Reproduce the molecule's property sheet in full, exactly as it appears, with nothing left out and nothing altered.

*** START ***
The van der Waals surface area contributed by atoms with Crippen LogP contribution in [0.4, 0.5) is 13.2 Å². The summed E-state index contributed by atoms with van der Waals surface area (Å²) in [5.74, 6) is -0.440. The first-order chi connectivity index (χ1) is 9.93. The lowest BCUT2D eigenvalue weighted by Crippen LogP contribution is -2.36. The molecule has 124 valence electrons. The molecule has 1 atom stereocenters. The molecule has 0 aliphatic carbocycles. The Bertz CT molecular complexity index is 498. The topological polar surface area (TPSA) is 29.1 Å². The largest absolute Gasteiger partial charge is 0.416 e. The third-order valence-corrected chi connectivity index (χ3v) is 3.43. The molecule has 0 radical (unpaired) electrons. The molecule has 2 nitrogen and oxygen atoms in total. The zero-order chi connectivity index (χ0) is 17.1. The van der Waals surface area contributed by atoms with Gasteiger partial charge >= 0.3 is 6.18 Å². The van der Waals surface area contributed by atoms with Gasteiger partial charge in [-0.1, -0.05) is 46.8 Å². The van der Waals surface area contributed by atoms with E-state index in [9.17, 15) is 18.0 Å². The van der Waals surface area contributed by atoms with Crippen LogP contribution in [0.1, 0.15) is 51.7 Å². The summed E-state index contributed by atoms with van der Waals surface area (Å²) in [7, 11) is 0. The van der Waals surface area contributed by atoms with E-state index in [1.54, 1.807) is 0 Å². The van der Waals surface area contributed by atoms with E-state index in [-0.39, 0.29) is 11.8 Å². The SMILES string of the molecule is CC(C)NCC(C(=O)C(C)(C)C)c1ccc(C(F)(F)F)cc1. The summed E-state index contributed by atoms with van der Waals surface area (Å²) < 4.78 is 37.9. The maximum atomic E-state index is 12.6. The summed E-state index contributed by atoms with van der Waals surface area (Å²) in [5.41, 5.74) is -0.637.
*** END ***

The van der Waals surface area contributed by atoms with Crippen LogP contribution in [0.4, 0.5) is 13.2 Å². The summed E-state index contributed by atoms with van der Waals surface area (Å²) in [5.74, 6) is -0.440. The first-order chi connectivity index (χ1) is 9.93. The lowest BCUT2D eigenvalue weighted by Crippen LogP contribution is -2.36. The molecule has 124 valence electrons. The molecule has 1 atom stereocenters. The molecule has 0 aliphatic carbocycles. The Bertz CT molecular complexity index is 498. The topological polar surface area (TPSA) is 29.1 Å². The largest absolute Gasteiger partial charge is 0.416 e. The third-order valence-corrected chi connectivity index (χ3v) is 3.43. The molecule has 0 radical (unpaired) electrons. The molecule has 2 nitrogen and oxygen atoms in total. The zero-order chi connectivity index (χ0) is 17.1. The van der Waals surface area contributed by atoms with Gasteiger partial charge >= 0.3 is 6.18 Å². The van der Waals surface area contributed by atoms with Gasteiger partial charge in [-0.1, -0.05) is 46.8 Å². The van der Waals surface area contributed by atoms with E-state index in [9.17, 15) is 18.0 Å². The van der Waals surface area contributed by atoms with Crippen LogP contribution in [0.1, 0.15) is 51.7 Å². The summed E-state index contributed by atoms with van der Waals surface area (Å²) in [7, 11) is 0. The van der Waals surface area contributed by atoms with E-state index in [1.54, 1.807) is 0 Å². The van der Waals surface area contributed by atoms with E-state index in [-0.39, 0.29) is 11.8 Å². The SMILES string of the molecule is CC(C)NCC(C(=O)C(C)(C)C)c1ccc(C(F)(F)F)cc1. The summed E-state index contributed by atoms with van der Waals surface area (Å²) < 4.78 is 37.9. The maximum atomic E-state index is 12.6. The summed E-state index contributed by atoms with van der Waals surface area (Å²) in [5.41, 5.74) is -0.637.